The second show/ third job (showed up an hour early to this too) was an all day shoot; 11 hours. I went with a friend whom I met through her boyfriend, a nice guy I used to work with at the bar in Long Beach. We had to dress in retro clothes from the late 70s early 80s, and dance our butts off when they called action. We probably worked for 2 hours total the whole day. When they yelled “action”, we were supposed to dance, and when they yelled “cut”, we could stop…only, I didn’t stop; I kept dancing. It wasn’t because I didn’t hear them say “cut” or didn’t know that I could stop when they did so. It was obvious. Everyone else in the room stopped…except for me. Of course, people started to take notice. I would hear a laugh and see other extras pointing, or a grip or PA (productions assistant) would walk by and give me a smile and friendly comment. And as I danced, I’d smile back at them.
Eventually, my friend did ask me why I kept dancing. My answer: ” Because I am the most dedicated actor in this room, and I don’t stop acting until the DVD hits the shelf!”.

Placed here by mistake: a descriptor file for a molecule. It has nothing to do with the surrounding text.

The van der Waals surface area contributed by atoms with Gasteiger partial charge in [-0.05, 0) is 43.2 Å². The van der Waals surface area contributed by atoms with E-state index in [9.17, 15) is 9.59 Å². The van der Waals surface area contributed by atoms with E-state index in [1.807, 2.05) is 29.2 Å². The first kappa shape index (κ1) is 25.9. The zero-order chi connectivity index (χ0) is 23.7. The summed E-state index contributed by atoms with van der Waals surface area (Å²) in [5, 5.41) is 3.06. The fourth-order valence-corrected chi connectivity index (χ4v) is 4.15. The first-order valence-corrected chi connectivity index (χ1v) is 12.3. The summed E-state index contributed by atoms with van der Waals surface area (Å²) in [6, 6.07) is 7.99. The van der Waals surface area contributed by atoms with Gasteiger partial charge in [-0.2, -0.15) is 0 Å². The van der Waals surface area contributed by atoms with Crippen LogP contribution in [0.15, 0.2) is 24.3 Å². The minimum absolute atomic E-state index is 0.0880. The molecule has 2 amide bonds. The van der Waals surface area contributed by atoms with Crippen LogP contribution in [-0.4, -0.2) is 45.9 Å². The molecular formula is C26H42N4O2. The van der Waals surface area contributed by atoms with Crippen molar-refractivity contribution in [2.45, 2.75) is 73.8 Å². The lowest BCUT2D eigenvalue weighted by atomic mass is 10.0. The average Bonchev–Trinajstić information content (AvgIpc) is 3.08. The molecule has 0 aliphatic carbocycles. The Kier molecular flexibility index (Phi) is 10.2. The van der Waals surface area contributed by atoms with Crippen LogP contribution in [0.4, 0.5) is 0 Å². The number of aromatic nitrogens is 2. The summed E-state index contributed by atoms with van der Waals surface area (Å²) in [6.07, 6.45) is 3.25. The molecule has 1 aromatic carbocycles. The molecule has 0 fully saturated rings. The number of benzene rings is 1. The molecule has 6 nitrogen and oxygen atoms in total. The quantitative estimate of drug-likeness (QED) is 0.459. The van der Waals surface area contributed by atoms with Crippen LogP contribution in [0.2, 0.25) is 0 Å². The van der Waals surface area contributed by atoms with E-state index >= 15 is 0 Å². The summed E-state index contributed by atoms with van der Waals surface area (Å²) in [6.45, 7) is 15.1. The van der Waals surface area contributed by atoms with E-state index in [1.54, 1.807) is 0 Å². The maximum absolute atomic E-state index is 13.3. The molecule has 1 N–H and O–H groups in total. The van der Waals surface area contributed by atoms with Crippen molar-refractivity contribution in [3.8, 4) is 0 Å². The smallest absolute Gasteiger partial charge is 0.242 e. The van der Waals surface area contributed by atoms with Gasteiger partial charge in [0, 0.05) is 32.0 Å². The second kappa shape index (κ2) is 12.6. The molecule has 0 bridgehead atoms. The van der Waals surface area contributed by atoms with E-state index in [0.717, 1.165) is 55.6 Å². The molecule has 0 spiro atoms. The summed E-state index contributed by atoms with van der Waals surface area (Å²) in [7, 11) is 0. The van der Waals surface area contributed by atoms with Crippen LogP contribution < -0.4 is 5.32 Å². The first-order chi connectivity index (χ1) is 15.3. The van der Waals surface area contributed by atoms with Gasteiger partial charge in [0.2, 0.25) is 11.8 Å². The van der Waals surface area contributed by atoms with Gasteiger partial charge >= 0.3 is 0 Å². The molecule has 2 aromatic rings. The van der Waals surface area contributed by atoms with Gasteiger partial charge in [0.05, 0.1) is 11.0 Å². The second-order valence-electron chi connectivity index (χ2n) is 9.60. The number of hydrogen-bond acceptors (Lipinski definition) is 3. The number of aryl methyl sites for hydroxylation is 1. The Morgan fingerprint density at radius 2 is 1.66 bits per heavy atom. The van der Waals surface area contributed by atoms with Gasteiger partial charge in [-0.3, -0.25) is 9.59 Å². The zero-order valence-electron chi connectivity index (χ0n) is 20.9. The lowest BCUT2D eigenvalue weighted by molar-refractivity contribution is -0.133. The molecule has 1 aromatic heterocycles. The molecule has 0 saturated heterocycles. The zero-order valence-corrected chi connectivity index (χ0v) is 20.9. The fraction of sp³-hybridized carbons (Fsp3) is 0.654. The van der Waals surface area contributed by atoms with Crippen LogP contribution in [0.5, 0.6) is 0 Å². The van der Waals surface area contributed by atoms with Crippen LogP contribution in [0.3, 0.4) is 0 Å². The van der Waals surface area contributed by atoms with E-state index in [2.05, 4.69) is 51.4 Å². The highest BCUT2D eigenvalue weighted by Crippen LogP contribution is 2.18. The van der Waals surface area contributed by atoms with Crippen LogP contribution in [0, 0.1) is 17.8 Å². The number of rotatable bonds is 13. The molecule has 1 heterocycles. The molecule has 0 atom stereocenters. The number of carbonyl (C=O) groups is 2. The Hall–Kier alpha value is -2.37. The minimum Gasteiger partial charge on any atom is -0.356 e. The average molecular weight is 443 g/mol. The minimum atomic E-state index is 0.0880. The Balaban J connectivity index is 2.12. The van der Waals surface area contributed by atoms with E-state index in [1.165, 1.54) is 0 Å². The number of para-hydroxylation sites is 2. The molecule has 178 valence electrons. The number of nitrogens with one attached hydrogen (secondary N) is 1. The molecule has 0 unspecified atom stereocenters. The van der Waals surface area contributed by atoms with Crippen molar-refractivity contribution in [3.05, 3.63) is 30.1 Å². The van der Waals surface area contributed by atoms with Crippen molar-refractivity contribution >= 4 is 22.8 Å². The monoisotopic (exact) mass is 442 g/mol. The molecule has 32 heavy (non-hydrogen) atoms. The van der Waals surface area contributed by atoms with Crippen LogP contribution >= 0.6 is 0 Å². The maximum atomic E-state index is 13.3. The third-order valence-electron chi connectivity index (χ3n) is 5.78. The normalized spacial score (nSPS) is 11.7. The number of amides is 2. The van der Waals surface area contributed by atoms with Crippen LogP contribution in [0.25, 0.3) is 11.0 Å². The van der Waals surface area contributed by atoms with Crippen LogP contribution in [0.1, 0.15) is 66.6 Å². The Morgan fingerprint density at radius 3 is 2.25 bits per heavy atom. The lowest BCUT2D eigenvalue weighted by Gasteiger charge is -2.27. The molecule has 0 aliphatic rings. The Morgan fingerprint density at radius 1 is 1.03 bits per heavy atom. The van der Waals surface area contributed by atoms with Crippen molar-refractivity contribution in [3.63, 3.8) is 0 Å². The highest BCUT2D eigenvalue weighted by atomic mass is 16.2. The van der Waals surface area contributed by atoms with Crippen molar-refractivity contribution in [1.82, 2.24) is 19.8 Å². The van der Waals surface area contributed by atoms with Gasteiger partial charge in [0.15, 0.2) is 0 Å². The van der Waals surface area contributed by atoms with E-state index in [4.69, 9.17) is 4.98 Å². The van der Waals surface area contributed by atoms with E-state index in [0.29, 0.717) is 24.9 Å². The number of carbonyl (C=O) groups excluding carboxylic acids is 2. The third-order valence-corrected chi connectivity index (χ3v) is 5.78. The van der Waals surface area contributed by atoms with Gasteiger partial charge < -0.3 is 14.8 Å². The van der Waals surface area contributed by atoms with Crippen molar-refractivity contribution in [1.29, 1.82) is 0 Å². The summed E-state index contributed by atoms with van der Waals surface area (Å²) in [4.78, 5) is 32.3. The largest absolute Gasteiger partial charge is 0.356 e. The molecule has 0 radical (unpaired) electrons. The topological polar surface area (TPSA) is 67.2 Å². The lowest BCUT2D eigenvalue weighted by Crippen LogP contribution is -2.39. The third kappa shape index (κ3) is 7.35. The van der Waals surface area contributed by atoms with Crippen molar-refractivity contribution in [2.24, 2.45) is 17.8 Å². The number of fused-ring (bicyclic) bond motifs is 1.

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I know that this point is exaggerated. I AM A NOBODY. Just a background extra who, even if I do make it on camera, will probably only be for a split second, and out of focus. However, my conviction stands. I am a good screenwriter. I am a good actor. And, no matter how big or small the job is, I am going to be the best one at it. That is my duty to myself and my employer.

That last job was on the 30th, over a week ago from today. I have not worked since, but I have been available every day, and my schedule is showing available for the next two weeks straight. That means 24 hours a day, I am ready if they need me…and nothing in over a week.

Well, I shouldn’t say nothing. They did mention a shoot very close to me, with high pay, and I told them I’d love to do it. Then, half an hour later they wanted to know, at 8 pm if I could make it to a shoot 2 hours north, for regular pay. When I called the office to tell them that I really wanted to do the closer one for higher pay, they just told me I “didn’t get it”. So much for having a “look”, huh? Oh, then they proceeded to tell me I wasn’t going to get cast for the one 2 hours away either, because I didn’t have the right shoes…though a second person called me and had me send pictures of my shoes just to make sure. I told them, “I haven’t worked in a week. I will go wherever you want me to, whenever you want me to. This is my job!” Still, nothing over a week. It is so depressing, but it isn’t anyone’s fault…I don’t think.

Although a little off topic, I should also probably mention at this point that a popular actor and I had an…”exchange” on Twitter. At first, I was just sticking up for comedienne and fellow Jew, Sarah Silverman. It appeared that this actor did not appreciate a joke Ms. Silverman told, and chastised her for it. Her response was so brilliant, and comical, that I HAD to respond.